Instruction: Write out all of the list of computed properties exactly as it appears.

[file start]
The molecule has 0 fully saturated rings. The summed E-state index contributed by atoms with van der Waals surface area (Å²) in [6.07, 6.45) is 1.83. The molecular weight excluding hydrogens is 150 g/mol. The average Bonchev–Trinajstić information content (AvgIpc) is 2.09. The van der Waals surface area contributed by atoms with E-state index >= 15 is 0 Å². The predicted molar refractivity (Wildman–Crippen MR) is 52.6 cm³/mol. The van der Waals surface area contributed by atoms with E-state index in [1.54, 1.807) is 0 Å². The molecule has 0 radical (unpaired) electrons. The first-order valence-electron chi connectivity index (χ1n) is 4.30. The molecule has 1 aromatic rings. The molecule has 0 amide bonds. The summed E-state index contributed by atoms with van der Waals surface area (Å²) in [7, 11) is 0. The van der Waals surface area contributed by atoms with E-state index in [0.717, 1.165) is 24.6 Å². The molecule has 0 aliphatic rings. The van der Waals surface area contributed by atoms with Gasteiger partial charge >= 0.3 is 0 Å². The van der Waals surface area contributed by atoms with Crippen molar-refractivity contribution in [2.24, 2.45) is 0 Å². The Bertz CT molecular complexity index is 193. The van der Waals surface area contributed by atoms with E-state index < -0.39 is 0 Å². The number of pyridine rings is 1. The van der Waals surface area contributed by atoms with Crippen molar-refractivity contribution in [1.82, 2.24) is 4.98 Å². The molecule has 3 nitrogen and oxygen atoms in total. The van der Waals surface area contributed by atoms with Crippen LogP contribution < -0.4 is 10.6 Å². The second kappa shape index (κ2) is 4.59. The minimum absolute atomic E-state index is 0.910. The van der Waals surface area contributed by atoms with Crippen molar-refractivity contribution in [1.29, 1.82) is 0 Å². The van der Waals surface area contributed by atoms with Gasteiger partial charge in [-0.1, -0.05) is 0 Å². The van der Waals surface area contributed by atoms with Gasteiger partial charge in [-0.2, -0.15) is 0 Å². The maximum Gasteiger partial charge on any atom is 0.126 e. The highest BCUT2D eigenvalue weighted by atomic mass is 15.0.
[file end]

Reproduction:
The molecule has 0 fully saturated rings. The summed E-state index contributed by atoms with van der Waals surface area (Å²) in [6.07, 6.45) is 1.83. The molecular weight excluding hydrogens is 150 g/mol. The average Bonchev–Trinajstić information content (AvgIpc) is 2.09. The van der Waals surface area contributed by atoms with E-state index >= 15 is 0 Å². The predicted molar refractivity (Wildman–Crippen MR) is 52.6 cm³/mol. The van der Waals surface area contributed by atoms with E-state index in [1.54, 1.807) is 0 Å². The molecule has 0 radical (unpaired) electrons. The first-order valence-electron chi connectivity index (χ1n) is 4.30. The molecule has 1 aromatic rings. The molecule has 0 amide bonds. The summed E-state index contributed by atoms with van der Waals surface area (Å²) in [7, 11) is 0. The van der Waals surface area contributed by atoms with E-state index in [0.717, 1.165) is 24.6 Å². The molecule has 0 aliphatic rings. The van der Waals surface area contributed by atoms with Gasteiger partial charge >= 0.3 is 0 Å². The van der Waals surface area contributed by atoms with Crippen molar-refractivity contribution in [2.24, 2.45) is 0 Å². The Bertz CT molecular complexity index is 193. The van der Waals surface area contributed by atoms with E-state index < -0.39 is 0 Å². The number of pyridine rings is 1. The van der Waals surface area contributed by atoms with Crippen molar-refractivity contribution in [1.82, 2.24) is 4.98 Å². The molecule has 3 nitrogen and oxygen atoms in total. The van der Waals surface area contributed by atoms with Crippen LogP contribution < -0.4 is 10.6 Å². The second kappa shape index (κ2) is 4.59. The minimum absolute atomic E-state index is 0.910. The van der Waals surface area contributed by atoms with Crippen molar-refractivity contribution in [1.29, 1.82) is 0 Å². The van der Waals surface area contributed by atoms with Gasteiger partial charge in [-0.1, -0.05) is 0 Å². The van der Waals surface area contributed by atoms with Gasteiger partial charge in [-0.2, -0.15) is 0 Å². The maximum Gasteiger partial charge on any atom is 0.126 e. The highest BCUT2D eigenvalue weighted by atomic mass is 15.0.